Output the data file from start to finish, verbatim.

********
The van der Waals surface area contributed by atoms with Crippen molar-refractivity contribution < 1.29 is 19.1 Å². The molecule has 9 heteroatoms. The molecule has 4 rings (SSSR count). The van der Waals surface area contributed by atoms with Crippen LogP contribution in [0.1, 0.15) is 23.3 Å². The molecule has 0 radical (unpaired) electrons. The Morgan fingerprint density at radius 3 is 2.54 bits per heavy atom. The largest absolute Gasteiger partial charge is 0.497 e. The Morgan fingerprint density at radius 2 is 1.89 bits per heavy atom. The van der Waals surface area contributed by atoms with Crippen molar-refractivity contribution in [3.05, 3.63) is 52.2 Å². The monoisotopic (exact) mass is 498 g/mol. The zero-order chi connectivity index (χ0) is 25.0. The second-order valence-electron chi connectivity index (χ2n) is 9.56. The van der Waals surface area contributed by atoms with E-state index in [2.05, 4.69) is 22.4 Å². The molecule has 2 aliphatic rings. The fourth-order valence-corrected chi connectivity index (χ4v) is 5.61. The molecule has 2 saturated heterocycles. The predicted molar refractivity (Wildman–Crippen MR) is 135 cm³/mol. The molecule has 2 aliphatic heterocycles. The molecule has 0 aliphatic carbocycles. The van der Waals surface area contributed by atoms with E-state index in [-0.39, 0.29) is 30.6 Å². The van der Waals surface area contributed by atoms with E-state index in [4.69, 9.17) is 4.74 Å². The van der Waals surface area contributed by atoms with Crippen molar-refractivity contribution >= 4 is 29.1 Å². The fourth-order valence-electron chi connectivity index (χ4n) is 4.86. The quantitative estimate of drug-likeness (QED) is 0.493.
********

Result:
The van der Waals surface area contributed by atoms with Crippen molar-refractivity contribution < 1.29 is 19.1 Å². The molecule has 9 heteroatoms. The molecule has 4 rings (SSSR count). The van der Waals surface area contributed by atoms with Crippen LogP contribution in [0.1, 0.15) is 23.3 Å². The molecule has 0 radical (unpaired) electrons. The Morgan fingerprint density at radius 3 is 2.54 bits per heavy atom. The largest absolute Gasteiger partial charge is 0.497 e. The Morgan fingerprint density at radius 2 is 1.89 bits per heavy atom. The van der Waals surface area contributed by atoms with Crippen molar-refractivity contribution in [3.05, 3.63) is 52.2 Å². The monoisotopic (exact) mass is 498 g/mol. The zero-order chi connectivity index (χ0) is 25.0. The second-order valence-electron chi connectivity index (χ2n) is 9.56. The van der Waals surface area contributed by atoms with E-state index in [2.05, 4.69) is 22.4 Å². The molecule has 2 aliphatic rings. The fourth-order valence-corrected chi connectivity index (χ4v) is 5.61. The molecule has 2 saturated heterocycles. The predicted molar refractivity (Wildman–Crippen MR) is 135 cm³/mol. The molecule has 2 aliphatic heterocycles. The molecule has 0 aliphatic carbocycles. The van der Waals surface area contributed by atoms with E-state index in [-0.39, 0.29) is 30.6 Å². The van der Waals surface area contributed by atoms with E-state index in [4.69, 9.17) is 4.74 Å². The van der Waals surface area contributed by atoms with Crippen molar-refractivity contribution >= 4 is 29.1 Å². The fourth-order valence-electron chi connectivity index (χ4n) is 4.86. The quantitative estimate of drug-likeness (QED) is 0.493.